Shop owner looking at a shelf of merchandize.
Downtown Campbell Business Association Vice President Mike VanSant, owner of olive oil and balsamic vinegar shop The Olive Bar, said local officials should listen to businesses. Photo by Annalise Freimarck.

Campbell’s latest economic development plan is getting mixed reviews from business owners after its first update since 2017.

The three-year plan, unanimously adopted by the Campbell City Council in April, aims to tackle three areas of economic growth: filling vacancies, preserving its trade sector and creating a vibrant downtown hub. While the city is working to fix a nearly $4 million shortfall ahead of next fiscal year, City Manager Brian Loventhal said the plan’s strategies could help balance the budget better in the future.

“The proof (is) going to be in the pudding,” he told San José Spotlight. “I could see us in a couple of years looking back and saying, ‘Thank goodness we did that. We really now have positioned ourselves going forward to have a sustainable economic development plan, one that isn’t cyclical, one that really can be timeless.’”

Campbell native Sammy Cai, owner of RU/SH Fitness, opened his business in mid-April and is glad to be located in the heart of the historic downtown. Photo by Annalise Freimarck.

While only 7% of retail space in Campbell is vacant, office space has a vacancy rate of 30%, which the city largely attributes to employees working from home, according to 2023 data. To address that, Loventhal said Campbell has streamlined the permit process and plans to work with brokerage firms to direct their clients toward a spot in the city. The plan also emphasizes maintaining the city’s industrial area along East and South McGlincy Lane and Dell Avenue, which Loventhal said rakes in the most sales tax for city revenue.

Dan Orloff, president of the Campbell Chamber of Commerce, said he supports the plan because he believes the city is doing the best it can to support new businesses under a constrained budget.

“(It’s) protecting diverse economic streams such as industrial service and retail sectors that make us less dependent on any one climate doing better than the other,” he told San José Spotlight. “It just spreads a risk around. And that’s a wise move.”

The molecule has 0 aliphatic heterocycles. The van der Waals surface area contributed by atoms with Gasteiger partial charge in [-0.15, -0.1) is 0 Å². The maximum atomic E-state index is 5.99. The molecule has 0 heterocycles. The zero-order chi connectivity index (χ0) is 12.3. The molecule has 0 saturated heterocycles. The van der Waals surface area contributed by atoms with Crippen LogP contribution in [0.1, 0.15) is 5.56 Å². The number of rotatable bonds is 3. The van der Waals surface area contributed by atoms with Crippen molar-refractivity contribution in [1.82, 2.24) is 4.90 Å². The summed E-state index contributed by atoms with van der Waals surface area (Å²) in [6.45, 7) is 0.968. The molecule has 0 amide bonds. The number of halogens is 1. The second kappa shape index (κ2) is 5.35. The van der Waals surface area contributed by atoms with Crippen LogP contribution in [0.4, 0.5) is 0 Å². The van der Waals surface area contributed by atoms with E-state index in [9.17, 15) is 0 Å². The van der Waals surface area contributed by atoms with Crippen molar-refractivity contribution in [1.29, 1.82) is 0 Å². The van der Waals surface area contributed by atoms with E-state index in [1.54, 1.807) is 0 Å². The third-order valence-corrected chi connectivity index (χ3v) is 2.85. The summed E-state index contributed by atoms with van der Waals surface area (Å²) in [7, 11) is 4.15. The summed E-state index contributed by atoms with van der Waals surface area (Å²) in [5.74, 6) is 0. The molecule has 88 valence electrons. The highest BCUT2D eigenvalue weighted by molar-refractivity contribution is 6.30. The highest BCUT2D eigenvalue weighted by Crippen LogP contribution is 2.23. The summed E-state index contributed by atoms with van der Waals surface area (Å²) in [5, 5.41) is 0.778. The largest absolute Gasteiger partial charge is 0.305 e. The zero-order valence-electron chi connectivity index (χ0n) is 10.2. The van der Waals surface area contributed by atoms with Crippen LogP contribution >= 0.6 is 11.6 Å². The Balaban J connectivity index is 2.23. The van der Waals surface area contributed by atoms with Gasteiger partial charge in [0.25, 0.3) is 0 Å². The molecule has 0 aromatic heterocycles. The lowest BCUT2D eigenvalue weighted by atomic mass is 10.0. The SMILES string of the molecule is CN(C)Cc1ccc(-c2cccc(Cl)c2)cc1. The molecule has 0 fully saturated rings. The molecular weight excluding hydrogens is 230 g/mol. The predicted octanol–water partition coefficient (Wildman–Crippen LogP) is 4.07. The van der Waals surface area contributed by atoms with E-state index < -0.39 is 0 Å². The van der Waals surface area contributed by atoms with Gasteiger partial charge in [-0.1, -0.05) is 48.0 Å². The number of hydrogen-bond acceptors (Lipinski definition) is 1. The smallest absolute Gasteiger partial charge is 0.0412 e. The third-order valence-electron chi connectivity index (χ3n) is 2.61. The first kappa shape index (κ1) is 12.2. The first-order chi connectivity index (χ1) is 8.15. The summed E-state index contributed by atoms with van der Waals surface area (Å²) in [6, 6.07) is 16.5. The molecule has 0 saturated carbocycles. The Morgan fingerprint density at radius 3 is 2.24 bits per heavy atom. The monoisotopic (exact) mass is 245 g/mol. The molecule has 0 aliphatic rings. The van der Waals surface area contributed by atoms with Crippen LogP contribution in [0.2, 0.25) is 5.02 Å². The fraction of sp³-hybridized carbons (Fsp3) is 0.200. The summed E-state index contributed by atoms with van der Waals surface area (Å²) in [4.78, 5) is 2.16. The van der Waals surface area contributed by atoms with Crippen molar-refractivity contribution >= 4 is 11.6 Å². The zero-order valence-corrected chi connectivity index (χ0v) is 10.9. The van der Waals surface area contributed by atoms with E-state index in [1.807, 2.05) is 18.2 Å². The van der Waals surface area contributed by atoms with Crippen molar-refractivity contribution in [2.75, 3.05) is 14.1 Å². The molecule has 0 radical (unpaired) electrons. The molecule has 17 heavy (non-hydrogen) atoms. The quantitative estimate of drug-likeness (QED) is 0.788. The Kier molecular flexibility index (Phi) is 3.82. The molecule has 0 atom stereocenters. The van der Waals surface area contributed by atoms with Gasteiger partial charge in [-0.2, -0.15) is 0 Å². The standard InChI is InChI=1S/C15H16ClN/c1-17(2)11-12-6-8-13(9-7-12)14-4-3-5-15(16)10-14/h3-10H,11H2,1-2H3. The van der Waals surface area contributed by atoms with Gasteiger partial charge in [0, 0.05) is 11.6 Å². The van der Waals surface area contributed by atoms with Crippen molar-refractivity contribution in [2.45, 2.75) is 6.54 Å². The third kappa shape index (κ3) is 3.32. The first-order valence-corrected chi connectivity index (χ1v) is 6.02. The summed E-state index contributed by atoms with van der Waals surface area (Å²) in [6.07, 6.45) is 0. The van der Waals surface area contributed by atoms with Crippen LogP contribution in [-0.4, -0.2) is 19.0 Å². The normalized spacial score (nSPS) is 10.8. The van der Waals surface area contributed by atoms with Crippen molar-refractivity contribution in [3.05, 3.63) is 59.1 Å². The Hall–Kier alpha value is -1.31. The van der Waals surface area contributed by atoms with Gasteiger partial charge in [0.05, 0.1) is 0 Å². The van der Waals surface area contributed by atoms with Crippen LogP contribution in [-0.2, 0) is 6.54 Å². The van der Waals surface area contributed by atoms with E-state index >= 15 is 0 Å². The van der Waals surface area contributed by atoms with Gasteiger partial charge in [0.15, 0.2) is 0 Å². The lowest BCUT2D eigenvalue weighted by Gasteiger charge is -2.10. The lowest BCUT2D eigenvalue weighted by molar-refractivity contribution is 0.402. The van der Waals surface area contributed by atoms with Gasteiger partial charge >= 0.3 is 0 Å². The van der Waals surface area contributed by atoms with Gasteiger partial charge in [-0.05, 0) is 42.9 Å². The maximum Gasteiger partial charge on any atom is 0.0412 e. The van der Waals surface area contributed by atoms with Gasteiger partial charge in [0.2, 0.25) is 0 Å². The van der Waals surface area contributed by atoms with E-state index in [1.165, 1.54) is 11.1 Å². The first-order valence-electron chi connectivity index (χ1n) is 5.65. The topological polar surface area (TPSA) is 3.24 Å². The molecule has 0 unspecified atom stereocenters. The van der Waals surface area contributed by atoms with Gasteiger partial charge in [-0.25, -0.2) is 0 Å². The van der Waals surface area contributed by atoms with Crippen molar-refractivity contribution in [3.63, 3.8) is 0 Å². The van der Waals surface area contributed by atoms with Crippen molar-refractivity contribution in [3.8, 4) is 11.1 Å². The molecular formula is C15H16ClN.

But the city’s new economic strategy isn’t fully supported by local businesses, despite including feedback from business owners, the Campbell Chamber of Commerce, real estate agencies and councilmembers.

Downtown Campbell Business Association Vice President Mike VanSant, owner of olive oil and balsamic vinegar shop The Olive Bar for five years, said he hasn’t felt heard by local officials when it comes to business needs. He said the downtown association runs many of Campbell’s events voluntarily, such as the Easter Parade, and hasn’t received much help from the city. He’s all for a new approach to economics if it’s more than lip service.

“They roll out all kinds of these programs, and do they account for much? No,” he told San José Spotlight. “We’re the people that bring businesses in because we’re the people that put on all the events. We make the culture here.”

The plan comes at a time when the city also has to balance adding its goal of more than 3,800 new homes by 2031 in accordance with state mandates, while growing its business footprint.

Sammy Cai, owner of RU/SH Fitness, opened his gym around April 15. As a new business owner and Campbell native, he said he’s seen good foot traffic in the downtown space. He is supportive of the city’s efforts to revitalize its economic growth.

“I’ve been really happy down here so far,” he told San José Spotlight. “Something in the heart of downtown Campbell, I don’t think it gets a lot better than that.”

Contact Annalise Freimarck at [email protected] or follow @annalise_ellen on X, formerly known as Twitter.

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